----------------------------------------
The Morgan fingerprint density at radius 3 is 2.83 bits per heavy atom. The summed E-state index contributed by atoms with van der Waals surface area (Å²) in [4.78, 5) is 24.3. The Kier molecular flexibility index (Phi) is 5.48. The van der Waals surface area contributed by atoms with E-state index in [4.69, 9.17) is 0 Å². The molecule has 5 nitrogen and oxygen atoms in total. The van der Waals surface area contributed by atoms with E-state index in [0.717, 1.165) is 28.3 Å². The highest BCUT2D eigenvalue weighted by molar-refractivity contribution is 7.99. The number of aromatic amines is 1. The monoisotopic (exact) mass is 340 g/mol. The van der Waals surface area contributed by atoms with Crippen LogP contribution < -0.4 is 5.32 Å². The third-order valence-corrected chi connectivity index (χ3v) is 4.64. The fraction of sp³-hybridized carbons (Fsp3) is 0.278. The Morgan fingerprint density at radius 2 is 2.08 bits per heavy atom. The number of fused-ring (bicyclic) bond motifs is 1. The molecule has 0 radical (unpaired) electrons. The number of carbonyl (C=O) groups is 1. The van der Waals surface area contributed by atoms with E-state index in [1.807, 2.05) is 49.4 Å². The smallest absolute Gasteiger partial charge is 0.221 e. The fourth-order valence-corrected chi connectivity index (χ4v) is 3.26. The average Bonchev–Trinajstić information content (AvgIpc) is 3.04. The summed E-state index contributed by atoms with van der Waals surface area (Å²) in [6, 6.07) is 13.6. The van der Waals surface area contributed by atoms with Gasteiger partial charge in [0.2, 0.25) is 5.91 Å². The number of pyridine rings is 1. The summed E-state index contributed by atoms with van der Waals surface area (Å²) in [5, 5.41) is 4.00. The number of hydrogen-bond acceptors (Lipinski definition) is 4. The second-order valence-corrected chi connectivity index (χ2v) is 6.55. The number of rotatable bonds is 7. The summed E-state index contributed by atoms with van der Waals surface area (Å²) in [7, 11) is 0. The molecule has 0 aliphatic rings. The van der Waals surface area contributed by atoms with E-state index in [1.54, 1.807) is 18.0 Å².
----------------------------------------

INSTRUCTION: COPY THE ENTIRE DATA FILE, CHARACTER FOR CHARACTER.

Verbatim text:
The Morgan fingerprint density at radius 3 is 2.83 bits per heavy atom. The summed E-state index contributed by atoms with van der Waals surface area (Å²) in [4.78, 5) is 24.3. The Kier molecular flexibility index (Phi) is 5.48. The van der Waals surface area contributed by atoms with E-state index in [4.69, 9.17) is 0 Å². The molecule has 5 nitrogen and oxygen atoms in total. The van der Waals surface area contributed by atoms with E-state index in [0.717, 1.165) is 28.3 Å². The highest BCUT2D eigenvalue weighted by molar-refractivity contribution is 7.99. The number of aromatic amines is 1. The monoisotopic (exact) mass is 340 g/mol. The van der Waals surface area contributed by atoms with Crippen LogP contribution < -0.4 is 5.32 Å². The third-order valence-corrected chi connectivity index (χ3v) is 4.64. The fraction of sp³-hybridized carbons (Fsp3) is 0.278. The Morgan fingerprint density at radius 2 is 2.08 bits per heavy atom. The number of fused-ring (bicyclic) bond motifs is 1. The molecule has 0 radical (unpaired) electrons. The number of carbonyl (C=O) groups is 1. The van der Waals surface area contributed by atoms with E-state index in [1.807, 2.05) is 49.4 Å². The smallest absolute Gasteiger partial charge is 0.221 e. The fourth-order valence-corrected chi connectivity index (χ4v) is 3.26. The average Bonchev–Trinajstić information content (AvgIpc) is 3.04. The summed E-state index contributed by atoms with van der Waals surface area (Å²) in [6, 6.07) is 13.6. The van der Waals surface area contributed by atoms with Gasteiger partial charge in [0.2, 0.25) is 5.91 Å². The number of pyridine rings is 1. The summed E-state index contributed by atoms with van der Waals surface area (Å²) in [5, 5.41) is 4.00. The number of hydrogen-bond acceptors (Lipinski definition) is 4. The second-order valence-corrected chi connectivity index (χ2v) is 6.55. The number of rotatable bonds is 7. The summed E-state index contributed by atoms with van der Waals surface area (Å²) in [7, 11) is 0. The molecule has 0 aliphatic rings. The van der Waals surface area contributed by atoms with E-state index in [1.54, 1.807) is 18.0 Å².